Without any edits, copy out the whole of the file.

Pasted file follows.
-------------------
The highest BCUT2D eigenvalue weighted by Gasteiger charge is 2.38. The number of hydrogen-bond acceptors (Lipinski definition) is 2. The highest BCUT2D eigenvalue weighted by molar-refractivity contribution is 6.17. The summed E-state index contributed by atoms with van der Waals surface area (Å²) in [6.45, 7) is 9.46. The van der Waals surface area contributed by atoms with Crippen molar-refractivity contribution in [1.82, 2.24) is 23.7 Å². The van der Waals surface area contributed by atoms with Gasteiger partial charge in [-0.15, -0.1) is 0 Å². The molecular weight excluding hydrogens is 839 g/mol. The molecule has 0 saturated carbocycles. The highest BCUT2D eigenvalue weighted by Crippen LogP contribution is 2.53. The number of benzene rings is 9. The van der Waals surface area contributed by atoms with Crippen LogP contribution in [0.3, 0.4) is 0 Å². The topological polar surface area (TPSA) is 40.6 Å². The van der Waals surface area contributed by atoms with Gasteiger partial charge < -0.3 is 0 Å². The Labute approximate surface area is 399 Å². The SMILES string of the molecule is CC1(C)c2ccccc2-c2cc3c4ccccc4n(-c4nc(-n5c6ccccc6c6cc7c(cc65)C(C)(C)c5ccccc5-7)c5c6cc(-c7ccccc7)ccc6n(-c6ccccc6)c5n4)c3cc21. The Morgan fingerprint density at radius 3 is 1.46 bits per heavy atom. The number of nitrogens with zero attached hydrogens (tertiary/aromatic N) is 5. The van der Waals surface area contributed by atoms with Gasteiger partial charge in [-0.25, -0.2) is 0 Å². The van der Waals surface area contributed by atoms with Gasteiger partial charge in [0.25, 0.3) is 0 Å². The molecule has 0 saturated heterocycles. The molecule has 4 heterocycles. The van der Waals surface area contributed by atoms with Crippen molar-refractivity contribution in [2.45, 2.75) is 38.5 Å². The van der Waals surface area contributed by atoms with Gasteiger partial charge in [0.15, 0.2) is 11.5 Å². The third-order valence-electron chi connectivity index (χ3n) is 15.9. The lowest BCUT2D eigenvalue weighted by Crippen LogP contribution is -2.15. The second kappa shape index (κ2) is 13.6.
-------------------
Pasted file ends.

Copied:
The highest BCUT2D eigenvalue weighted by Gasteiger charge is 2.38. The number of hydrogen-bond acceptors (Lipinski definition) is 2. The highest BCUT2D eigenvalue weighted by molar-refractivity contribution is 6.17. The summed E-state index contributed by atoms with van der Waals surface area (Å²) in [6.45, 7) is 9.46. The van der Waals surface area contributed by atoms with Crippen molar-refractivity contribution in [1.82, 2.24) is 23.7 Å². The van der Waals surface area contributed by atoms with Gasteiger partial charge in [-0.15, -0.1) is 0 Å². The molecular weight excluding hydrogens is 839 g/mol. The molecule has 0 saturated carbocycles. The highest BCUT2D eigenvalue weighted by Crippen LogP contribution is 2.53. The number of benzene rings is 9. The van der Waals surface area contributed by atoms with Crippen LogP contribution in [0.3, 0.4) is 0 Å². The topological polar surface area (TPSA) is 40.6 Å². The van der Waals surface area contributed by atoms with Gasteiger partial charge < -0.3 is 0 Å². The Labute approximate surface area is 399 Å². The SMILES string of the molecule is CC1(C)c2ccccc2-c2cc3c4ccccc4n(-c4nc(-n5c6ccccc6c6cc7c(cc65)C(C)(C)c5ccccc5-7)c5c6cc(-c7ccccc7)ccc6n(-c6ccccc6)c5n4)c3cc21. The Morgan fingerprint density at radius 3 is 1.46 bits per heavy atom. The number of nitrogens with zero attached hydrogens (tertiary/aromatic N) is 5. The van der Waals surface area contributed by atoms with Gasteiger partial charge in [-0.25, -0.2) is 0 Å². The van der Waals surface area contributed by atoms with Gasteiger partial charge in [0.25, 0.3) is 0 Å². The molecule has 0 saturated heterocycles. The molecule has 4 heterocycles. The van der Waals surface area contributed by atoms with Crippen molar-refractivity contribution in [2.45, 2.75) is 38.5 Å². The van der Waals surface area contributed by atoms with Gasteiger partial charge in [0.15, 0.2) is 11.5 Å². The third-order valence-electron chi connectivity index (χ3n) is 15.9. The lowest BCUT2D eigenvalue weighted by Crippen LogP contribution is -2.15. The second kappa shape index (κ2) is 13.6.